A majority of Americans believe cartels have more control over the southern border than the U.S. government, according to a poll published Thursday by RMG Research.
Sixty-one percent of registered voters surveyed said that cartels had greater control of the border, compared to 19 percent who said the government has more control. Twenty percent of respondents were “not sure.”
The poll surveyed 1,200 registered voters from September 20 to 21, and was conducted online by Scott Rasmussen. The margin of error is +/- 2.8 percent.
The majority of voters surveyed, 54 percent, responded that the federal government is not “seriously trying to secure the border and reduce illegal immigration.”
Vice President Kamala Harris claimed the border is “secure” in September, despite a record-breaking 2 million arrests at the southern border this fiscal year.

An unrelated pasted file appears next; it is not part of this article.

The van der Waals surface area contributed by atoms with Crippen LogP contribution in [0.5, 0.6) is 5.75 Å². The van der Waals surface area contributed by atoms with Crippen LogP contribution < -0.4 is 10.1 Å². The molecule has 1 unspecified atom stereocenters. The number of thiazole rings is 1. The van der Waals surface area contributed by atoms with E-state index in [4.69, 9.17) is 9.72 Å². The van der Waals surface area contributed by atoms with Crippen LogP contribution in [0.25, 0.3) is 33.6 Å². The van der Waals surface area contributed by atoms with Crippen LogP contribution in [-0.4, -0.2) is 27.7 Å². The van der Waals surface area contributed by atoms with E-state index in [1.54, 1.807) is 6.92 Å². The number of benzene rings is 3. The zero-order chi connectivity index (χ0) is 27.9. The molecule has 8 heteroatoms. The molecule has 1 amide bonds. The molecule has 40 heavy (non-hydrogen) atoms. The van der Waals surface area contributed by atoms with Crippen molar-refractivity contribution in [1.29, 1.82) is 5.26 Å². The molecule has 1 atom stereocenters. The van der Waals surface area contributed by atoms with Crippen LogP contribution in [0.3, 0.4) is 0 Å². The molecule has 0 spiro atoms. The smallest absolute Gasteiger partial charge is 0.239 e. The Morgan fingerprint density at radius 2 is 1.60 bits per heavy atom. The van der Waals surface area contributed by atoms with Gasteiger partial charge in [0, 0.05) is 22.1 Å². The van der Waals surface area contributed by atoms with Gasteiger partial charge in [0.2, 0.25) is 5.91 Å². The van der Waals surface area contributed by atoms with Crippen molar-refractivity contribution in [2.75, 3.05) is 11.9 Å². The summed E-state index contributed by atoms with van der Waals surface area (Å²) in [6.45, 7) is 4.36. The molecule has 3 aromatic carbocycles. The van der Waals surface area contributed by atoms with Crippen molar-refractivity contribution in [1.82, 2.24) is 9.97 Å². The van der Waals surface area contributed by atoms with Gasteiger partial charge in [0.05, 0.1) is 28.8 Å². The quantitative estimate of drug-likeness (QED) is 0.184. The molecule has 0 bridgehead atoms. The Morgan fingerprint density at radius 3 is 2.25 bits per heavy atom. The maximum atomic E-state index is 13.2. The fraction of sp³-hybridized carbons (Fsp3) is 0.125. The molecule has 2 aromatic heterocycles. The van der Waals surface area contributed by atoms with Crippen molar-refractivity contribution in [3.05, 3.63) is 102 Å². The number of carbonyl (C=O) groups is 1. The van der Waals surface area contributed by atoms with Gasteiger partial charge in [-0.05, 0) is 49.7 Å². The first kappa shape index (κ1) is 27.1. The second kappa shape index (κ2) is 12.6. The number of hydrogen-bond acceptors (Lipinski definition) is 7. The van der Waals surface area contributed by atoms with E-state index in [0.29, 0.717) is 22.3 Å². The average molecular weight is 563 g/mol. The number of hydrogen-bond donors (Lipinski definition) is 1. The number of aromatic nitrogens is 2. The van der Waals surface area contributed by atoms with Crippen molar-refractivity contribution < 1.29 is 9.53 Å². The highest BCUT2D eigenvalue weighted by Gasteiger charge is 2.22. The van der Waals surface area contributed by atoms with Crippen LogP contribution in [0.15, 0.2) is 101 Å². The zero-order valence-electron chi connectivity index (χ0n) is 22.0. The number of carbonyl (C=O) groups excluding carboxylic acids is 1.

Sixty percent of voters said the “failure of the federal government to secure the southern border” is a bigger problem that governors like Ron DeSantis sending illegal immigrants to Martha’s Vineyard, and 63 percent said it is “hypocritical” for sanctuary cities, like Martha’s Vineyard, to complain when illegal immigrant are sent there.
A new CRC Research poll shared exclusive with National Review showed that 63 percent of those surveyed said that sanctuary cities like Chicago, New York City, and Washington, D.C., should share the burden of having illegal immigrants with border states.
After DeSantis sent around 50 illegal immigrants to the Massachusetts vacation destination of Martha’s Vineyard, Democratic lawmakers like Washington, D.C., mayor Muriel Bowser said her city “is not a border town,” is “not Texas,” and doesn’t have the infrastructure to handle this type of and level of immigration to our city.”
Democratic lawmakers in Martha’s Vineyard also blasted the Florida governor for being “cruel,” while giving the illegal immigrants shelter and food, before putting them on busses and taking them away.
Voters thought ending illegal immigration was important, with 83 percent of respondents saying it was important, 55 percent saying it would have a positive effect on the economy, and 44 percent saying it would “significantly reduce crime.”